quivered on the water running under him. The stern of a Lewallen
canoe swung into the basin, and he sprang to his feet.
"Rome!" The cry cut sharply through the drowsy air. " Thar he is!
The old miller rose to his feet. The boy threw himself behind the
sacks of grain. Rome wheeled for his rifle, and stood rigid before
the door. There was a light step without, the click of a gun-lock
within; a shadow fell across the doorway, and a girl stood at the
threshold with an empty bag in her hand.
WITH a little cry she shrank back a step. Her face paled and her
lips trembled, and for a moment she could not speak. But her eyes
swept the group, and were fixed in two points of fire on Rome.
"Why don't ye shoot! "she asked, scornfully.
"I hev heerd that the Stetsons have got to makin war on
women-folks, but I never believed it afore." Then she turned to
Kin I git some more meal hyeh? " she asked. " Or have ye stopped
sellin' to folks on t'other side? " she added, in a tone that sought no
"You kin have all ye want," said old Gabe, quietly.
"The mill on Dead Crick is broke ag'in," she continued, " 'n' co'n is
skeerce on our side. We'll have to begin buyin' purty soon, so I
thought I'd save totin' the co'n down hyeh." She handed old Gabe
the empty bag.
Well,'' said he, '' as it air gittin' late, 'n' ye have to climb the
mountain ag'in, I'll let ye have that comm' out o' the hopper now.
Take a cheer."
The girl sat down in the low chair, and, loos ening the strings of
her bonnet, pushed it back from her head. An old-fashioned horn
comb dropped to the floor, and when she stooped to pick it up she
let her hair fall in a head about her shoulders. Thrusting one hand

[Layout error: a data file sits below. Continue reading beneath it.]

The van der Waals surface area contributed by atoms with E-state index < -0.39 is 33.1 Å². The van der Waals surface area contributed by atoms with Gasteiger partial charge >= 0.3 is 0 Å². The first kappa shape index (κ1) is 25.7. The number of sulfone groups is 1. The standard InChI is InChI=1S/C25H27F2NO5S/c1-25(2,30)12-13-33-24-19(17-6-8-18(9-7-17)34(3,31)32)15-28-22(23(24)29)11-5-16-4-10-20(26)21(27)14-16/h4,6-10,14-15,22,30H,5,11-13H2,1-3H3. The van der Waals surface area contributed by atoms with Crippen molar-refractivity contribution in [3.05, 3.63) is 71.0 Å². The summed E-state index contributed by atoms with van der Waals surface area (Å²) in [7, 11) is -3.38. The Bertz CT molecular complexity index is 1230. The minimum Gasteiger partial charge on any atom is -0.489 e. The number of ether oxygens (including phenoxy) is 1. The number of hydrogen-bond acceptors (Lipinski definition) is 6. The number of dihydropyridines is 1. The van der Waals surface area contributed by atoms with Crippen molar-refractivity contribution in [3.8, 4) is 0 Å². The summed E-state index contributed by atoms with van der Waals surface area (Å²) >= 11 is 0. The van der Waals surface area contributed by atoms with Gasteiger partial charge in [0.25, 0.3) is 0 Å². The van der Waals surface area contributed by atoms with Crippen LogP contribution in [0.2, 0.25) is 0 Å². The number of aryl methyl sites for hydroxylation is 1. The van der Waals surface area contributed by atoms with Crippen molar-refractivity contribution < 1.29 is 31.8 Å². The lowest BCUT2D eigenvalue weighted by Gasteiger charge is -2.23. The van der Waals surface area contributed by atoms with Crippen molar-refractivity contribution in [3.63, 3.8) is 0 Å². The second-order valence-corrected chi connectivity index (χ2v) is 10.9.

under it, she calmly tossed the whole mass of chestnut and gold
over the back of the chair, where it fell rippling like water through
a bar of sunlight. With head thrown back and throat bared, she
shook it from side to side, and, slowly coiling it, pierced it with the
coarse comb. Then passing her hands across her forehead and
temples, as women do, she folded them in her lap, and sat
motionless. The boy, crouched near, held upon her the mesmeric
look of a serpent. Old Gabe was peering covertly from under the
brim of his hat, with a chuckle at his lips. Rome had fallen back to
a corner of the mill, sobered, speechless, his rifle in a nerveless
hand. The passion that fired him at the boy's warning had as
swiftly gone down at sight of the girl, and her cutting rebuke made
him hot again with shame. He was angry, too-more than
angry-because he felt so helpless, a sensation that was new and
stifling. The scorn of her face, as he remembered it that morning,
hurt him again while he looked at her. A spirit of contempt was
still in her eyes, and quivering about her thin lips and nostrils. She
had put him beneath further notice, and yet every toss of her head,Download<<BackPagesMainNext>>